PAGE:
Intrapreneurs are driven by their passion and belief in the idea they develop and seek support for. They also often stand outside the ordinary structure and processes of the organization. Intrapreneurs need to pull voluntary favors from people they have no control over in order to find support, funding, protection, expertise or whatever else their project requires to get off the ground or move forward.
For Intrapreneurs, avoiding the “No” becomes even more crucial: once they received a “No” to their proposal or request, it is hard to change their mind no matter how much sense the project makes.
– Why is that?
Why it’s hard to say “Yes” again
Put yourself in the shoes of a potential sponsor, lets say a manager, executive or technical expert: this Intrapreneur, a person you may or may not know well, walks into your office and requests resources, money, time, or whatever to fuel an uncalled for project with an uncertain outcome that was not budgeted for and that disrupts your operations.
The safe and easy thing is to say “No.” When rationalizing in retrospect, you just saved the company diverting and possibly wasting resources on this crazy project that may even have felt like a surprise attack! – And so you feel good, right?
Now, when the Intrapreneur comes back later to try his or her luck again, perhaps equipped with more data, what can you do? If you said “Yes” this time around, wouldn’t you be inconsistent with your previous position and possibly even undermine your own authority?
Subconsciously, you may already be biased and seeking a face-saving way to get over this discussion. So it’s safe again to stay with “No,” and remain consistent – and feel good! After all, it’s human nature!
“No” doesn’t turn to “Yes” easily
As an Intrapreneur, coming back to ask for a “Yes” again is an uphill battle, a double sell. You are basically wasting your energy fighting human nature rather than helping your cause effectively. Chances are you will not be able to turn around a previous “No” into a “Yes,” no matter how much more data and other good arguments you throw at the aspired sponsor. When seeking voluntary support from others, hearing a “No” is a huge obstacle that is hard to overcome.
So, for an Intrapreneur, the million-dollar question (perhaps literally!) is, how to avoid the “No” in the first place and get support for the idea.
How to avoid “No” and thrive your project
For an Intrapreneur, it is most important to listen closely and be open to the questions and concerns the sponsor to-be brings up: they may just as well uncover valid flaws or complementing areas to be addressed to make the idea succeed in the end.
Gifford Pinchot, the author of the best-selling book Intrapreneuring, suggests these nifty tactics for Intrapreneurs to approach helpers or sponsors in a non-threatening or overly demanding way that would trigger the negative response. A small step forward is better than a full stop of the “organizational immune system” kicking in. Don’t ask bluntly for resources of sorts. Instead, ask for advice or a reference to a co-worker!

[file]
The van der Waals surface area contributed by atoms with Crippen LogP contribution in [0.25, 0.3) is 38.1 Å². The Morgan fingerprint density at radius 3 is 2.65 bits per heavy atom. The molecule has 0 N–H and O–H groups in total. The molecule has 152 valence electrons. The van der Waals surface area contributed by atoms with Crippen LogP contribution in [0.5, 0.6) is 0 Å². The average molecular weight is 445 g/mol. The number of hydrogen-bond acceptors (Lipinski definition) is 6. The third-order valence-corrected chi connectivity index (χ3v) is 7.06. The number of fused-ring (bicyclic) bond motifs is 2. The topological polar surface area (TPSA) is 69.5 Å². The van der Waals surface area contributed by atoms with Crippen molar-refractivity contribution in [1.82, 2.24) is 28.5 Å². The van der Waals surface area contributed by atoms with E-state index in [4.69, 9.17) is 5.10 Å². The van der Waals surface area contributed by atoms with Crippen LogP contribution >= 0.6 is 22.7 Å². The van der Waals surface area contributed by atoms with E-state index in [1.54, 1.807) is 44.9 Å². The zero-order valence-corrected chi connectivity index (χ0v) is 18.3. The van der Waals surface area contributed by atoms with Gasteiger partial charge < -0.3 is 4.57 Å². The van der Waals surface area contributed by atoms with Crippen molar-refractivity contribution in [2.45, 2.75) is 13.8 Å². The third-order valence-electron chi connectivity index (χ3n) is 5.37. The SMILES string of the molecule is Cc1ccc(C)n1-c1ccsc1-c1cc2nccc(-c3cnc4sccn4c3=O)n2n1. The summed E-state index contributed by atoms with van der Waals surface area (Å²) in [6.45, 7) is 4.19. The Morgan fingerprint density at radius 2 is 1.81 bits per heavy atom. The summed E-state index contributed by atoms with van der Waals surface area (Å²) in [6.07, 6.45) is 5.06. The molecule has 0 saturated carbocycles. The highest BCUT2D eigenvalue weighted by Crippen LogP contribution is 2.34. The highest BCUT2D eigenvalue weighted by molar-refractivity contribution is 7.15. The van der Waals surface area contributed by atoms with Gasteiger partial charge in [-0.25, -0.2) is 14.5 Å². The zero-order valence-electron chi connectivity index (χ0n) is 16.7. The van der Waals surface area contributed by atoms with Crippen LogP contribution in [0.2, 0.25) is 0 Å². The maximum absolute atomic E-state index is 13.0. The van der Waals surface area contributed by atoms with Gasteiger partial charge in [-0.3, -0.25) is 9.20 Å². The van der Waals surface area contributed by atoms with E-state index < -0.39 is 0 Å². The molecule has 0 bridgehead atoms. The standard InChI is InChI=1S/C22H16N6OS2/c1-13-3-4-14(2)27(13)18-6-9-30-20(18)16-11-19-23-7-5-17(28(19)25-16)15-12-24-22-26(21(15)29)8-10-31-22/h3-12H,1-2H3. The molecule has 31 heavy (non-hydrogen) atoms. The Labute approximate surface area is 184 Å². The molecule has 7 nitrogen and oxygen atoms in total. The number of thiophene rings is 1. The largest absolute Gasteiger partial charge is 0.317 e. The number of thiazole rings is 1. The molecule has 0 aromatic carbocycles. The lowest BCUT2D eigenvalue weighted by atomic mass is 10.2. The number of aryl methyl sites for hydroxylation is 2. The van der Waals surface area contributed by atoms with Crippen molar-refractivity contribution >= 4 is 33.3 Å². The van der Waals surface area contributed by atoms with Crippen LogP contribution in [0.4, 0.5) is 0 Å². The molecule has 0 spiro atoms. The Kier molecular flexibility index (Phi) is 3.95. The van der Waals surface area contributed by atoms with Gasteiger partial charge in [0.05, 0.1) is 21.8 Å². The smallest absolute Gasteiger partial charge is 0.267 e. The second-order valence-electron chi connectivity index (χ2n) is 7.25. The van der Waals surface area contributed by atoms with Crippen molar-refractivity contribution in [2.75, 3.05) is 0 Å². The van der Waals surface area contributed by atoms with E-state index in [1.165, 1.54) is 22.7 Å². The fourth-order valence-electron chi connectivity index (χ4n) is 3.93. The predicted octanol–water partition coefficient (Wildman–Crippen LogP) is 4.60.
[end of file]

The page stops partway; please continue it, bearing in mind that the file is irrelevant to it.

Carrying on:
People love to talk about themselves and being asked for their expertise and opinion. This works with employees on all levels of the hierarchy no matter if you seek a sponsor or advice from an expert.
By asking for advice, there is no Yes-or-No dead-end involved. It’s just a factual discussion among professionals about an idea and what it would take to improve it and to move it forward. Even softer is the question for help to find someone else, who could help or whom the Intrapreneur should talk to next. Even if not interested in the idea themselves, it allows the potential sponsor or expert to refer to another person, who is possibly better suited or more interested without losing face or appearing unsupportive.
Thumbs up all around
In case the idea or project tanks, as the expert/sponsor you didn’t waste any resources nor will you be held accountable. If, in contrast, the idea has a positive outcome down the road, you may even claim having supported it at an early stage or have made a key introduction that led to the project’s success. Now, that feels good no matter what happens with the Intrapreneur’s idea or project, right? That’s human nature too.
From the Intrapreneur’s perspective, for starters, you achieved to avoid the “No” kiss-of-death. You may have even got another lead or hint on what to improve or consider, something you overlooked or were not aware of before. Addressing this may require some more research, data or conversations, but for now, it drives your idea forward to take the next step, which is good and helpful.
It’s not really rocket-science but rather dealing with human nature in a resourceful and constructive way that keeps the intrapreneurial project moving forward.
The increasing diversity of employees at the workplace led to employees gathering along affinity dimensions like birds-of-a-feather to form networking groups within organizations. The next step goes beyond affinity and establishes employee resource groups (ERGs) strategically as a business resource and powerful driver for measurable business impact and strategic innovation bottom-up.
Let’s start with what it takes to found a successful ERG on a high level and then drill down to real-life examples and practical advice. What you cannot go without is a strategy that creates a business need before you drum up people, which creates a buzz!